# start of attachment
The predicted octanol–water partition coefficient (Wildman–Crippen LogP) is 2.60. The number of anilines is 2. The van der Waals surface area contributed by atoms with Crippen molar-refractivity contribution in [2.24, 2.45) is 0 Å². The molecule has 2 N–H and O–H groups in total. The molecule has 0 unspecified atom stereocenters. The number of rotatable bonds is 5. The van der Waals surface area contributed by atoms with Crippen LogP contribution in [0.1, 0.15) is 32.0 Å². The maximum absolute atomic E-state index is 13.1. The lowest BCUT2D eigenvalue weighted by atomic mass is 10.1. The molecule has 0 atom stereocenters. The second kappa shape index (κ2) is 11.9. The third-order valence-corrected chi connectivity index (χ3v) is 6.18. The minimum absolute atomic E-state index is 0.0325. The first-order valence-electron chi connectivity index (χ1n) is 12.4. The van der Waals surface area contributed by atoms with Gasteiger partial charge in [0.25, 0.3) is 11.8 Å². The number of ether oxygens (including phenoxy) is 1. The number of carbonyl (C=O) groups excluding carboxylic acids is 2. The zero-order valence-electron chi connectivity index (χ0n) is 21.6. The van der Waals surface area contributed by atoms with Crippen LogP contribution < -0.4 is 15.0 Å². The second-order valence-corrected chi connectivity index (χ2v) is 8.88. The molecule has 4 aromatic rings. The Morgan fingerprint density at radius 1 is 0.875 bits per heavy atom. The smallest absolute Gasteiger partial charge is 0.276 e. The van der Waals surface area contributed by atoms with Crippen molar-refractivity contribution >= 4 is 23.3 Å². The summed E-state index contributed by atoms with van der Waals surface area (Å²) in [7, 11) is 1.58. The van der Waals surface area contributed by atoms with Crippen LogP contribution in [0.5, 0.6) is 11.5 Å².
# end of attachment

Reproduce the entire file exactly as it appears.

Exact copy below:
The predicted octanol–water partition coefficient (Wildman–Crippen LogP) is 2.60. The number of anilines is 2. The van der Waals surface area contributed by atoms with Crippen molar-refractivity contribution in [2.24, 2.45) is 0 Å². The molecule has 2 N–H and O–H groups in total. The molecule has 0 unspecified atom stereocenters. The number of rotatable bonds is 5. The van der Waals surface area contributed by atoms with Crippen LogP contribution in [0.1, 0.15) is 32.0 Å². The maximum absolute atomic E-state index is 13.1. The lowest BCUT2D eigenvalue weighted by atomic mass is 10.1. The molecule has 0 atom stereocenters. The second kappa shape index (κ2) is 11.9. The third-order valence-corrected chi connectivity index (χ3v) is 6.18. The minimum absolute atomic E-state index is 0.0325. The first-order valence-electron chi connectivity index (χ1n) is 12.4. The van der Waals surface area contributed by atoms with Gasteiger partial charge in [0.25, 0.3) is 11.8 Å². The number of ether oxygens (including phenoxy) is 1. The number of carbonyl (C=O) groups excluding carboxylic acids is 2. The zero-order valence-electron chi connectivity index (χ0n) is 21.6. The van der Waals surface area contributed by atoms with Crippen LogP contribution < -0.4 is 15.0 Å². The second-order valence-corrected chi connectivity index (χ2v) is 8.88. The molecule has 4 aromatic rings. The Morgan fingerprint density at radius 1 is 0.875 bits per heavy atom. The smallest absolute Gasteiger partial charge is 0.276 e. The van der Waals surface area contributed by atoms with Crippen molar-refractivity contribution >= 4 is 23.3 Å². The summed E-state index contributed by atoms with van der Waals surface area (Å²) in [7, 11) is 1.58. The van der Waals surface area contributed by atoms with Crippen LogP contribution in [0.5, 0.6) is 11.5 Å².